Guest Editorial: Safety Must Come First on Taraval

croppedTaraval
Concrete boarding islands (right) make streets safer than letting people board in the middle of the street (left). Photo: SFMTA

Every day 29,000 Muni riders and countless walkers travel on Taraval Street, one of the city’s 12 percent of streets responsible for over 70 percent of traffic deaths and life-changing injuries. On average, every five and-a-half weeks someone is hit while walking on Taraval.

This afternoon, walkers and MUNI riders will have a once-in-a-generation chance as the SFMTA Board of Directors considers a proposal to reshape this deadly street into a safe place for everyone.

But whether the SFMTA will deliver a life-saving project, or a watered-down conciliation that will continue to put our fellow community members’ lives at risk, is yet to be seen.

Nearly three years ago, the City of San Francisco adopted Vision Zero–the goal to end all severe and fatal traffic crashes by 2024. Under Vision Zero, no loss of life on our transportation system is acceptable, because traffic crashes are preventable; they are not helpless “accidents” without solutions. In Sweden, where Vision Zero originated, engineers hold themselves responsible, declaring, “In every situation a person may fail, the road system should not.”

The result is the lowest traffic death rate in the world.

San Francisco became a national leader by adopting Vision Zero–a data-driven, morally sound commitment to end the unnecessary and inequitable carnage on our streets. But will the city hold true to the proud words adopted in their policy statements by building the life-saving projects necessary to reach Vision Zero by 2024?

On Taraval Street, both crash patterns and solutions are clear.

Fifty percent of crashes happen when people get on or off the L at stops without boarding islands, because people are forced to step into moving traffic.

The solution is simple: add boarding islands.

The remaining 50 percent of crashes are related to behaviors such as failure to yield and speeding, where, again, there are proven solutions to slowing speeds and making pedestrians more visible.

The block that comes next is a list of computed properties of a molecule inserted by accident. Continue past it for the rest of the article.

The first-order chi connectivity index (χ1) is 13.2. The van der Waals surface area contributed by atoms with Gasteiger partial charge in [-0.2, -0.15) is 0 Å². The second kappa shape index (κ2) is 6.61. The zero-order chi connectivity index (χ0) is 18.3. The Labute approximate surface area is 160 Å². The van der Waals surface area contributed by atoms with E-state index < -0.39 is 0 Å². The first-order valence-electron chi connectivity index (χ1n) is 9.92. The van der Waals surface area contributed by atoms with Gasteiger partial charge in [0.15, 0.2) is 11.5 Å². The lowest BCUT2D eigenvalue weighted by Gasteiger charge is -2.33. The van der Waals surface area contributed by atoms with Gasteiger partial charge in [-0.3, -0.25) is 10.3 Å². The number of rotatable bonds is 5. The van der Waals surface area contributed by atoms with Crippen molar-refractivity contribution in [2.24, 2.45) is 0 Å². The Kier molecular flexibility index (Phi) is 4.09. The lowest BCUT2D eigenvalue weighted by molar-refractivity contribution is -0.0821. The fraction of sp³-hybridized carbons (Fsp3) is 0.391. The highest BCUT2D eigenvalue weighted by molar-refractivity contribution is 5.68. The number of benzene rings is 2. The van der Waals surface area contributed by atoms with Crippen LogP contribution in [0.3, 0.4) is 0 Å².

Instead of these clear-cut solutions, SFMTA is planning to pilot “stop here” painted markings at five of the 16 stops, appeasing complaints about parking relocation required to make space for concrete boarding islands. Worse yet, even if 10 percent of vehicles never yield at these stops, after the pilot, the paint treatment will become permanent. Would you accept a guaranteed 10 percent failure rate for you and your loved ones?

In addition, treatments to prevent the remaining 50 percent of crashes along Taraval are meager at best: only six intersections along the 31-block project will receive improvements, leaving dozens of intersections by schools and senior zones unsafe.

After the Mayor’s recent Executive Directive, which calls for the highest quality Vision Zero infrastructure, will the city adopt deficient projects that continue to put lives at risk?

Join us in demanding more by signing our petition.

Nicole Ferrara is Executive Director of Walk San Francisco

The SFMTA Board will hear public comment today, Tuesday, Sept. 20, on the L-Taraval project at 1 p.m., City Hall Room 400, 1 Dr. Carlton B. Goodlett Pl., S.F.

  • This isn’t rocket science, folks and shouldn’t be an issue. Concrete boarding islands are available on every single surface line, minus the L-Taraval. Just do it and while you’re at it remove more stops. Surface stops should be 4 blocks minimum from each other. Paratransit is available if you require special assistance. If the elderly can use the NYC subway without a problem, people can walk one or two extra blocks to wait for their train on a safe, boarding island.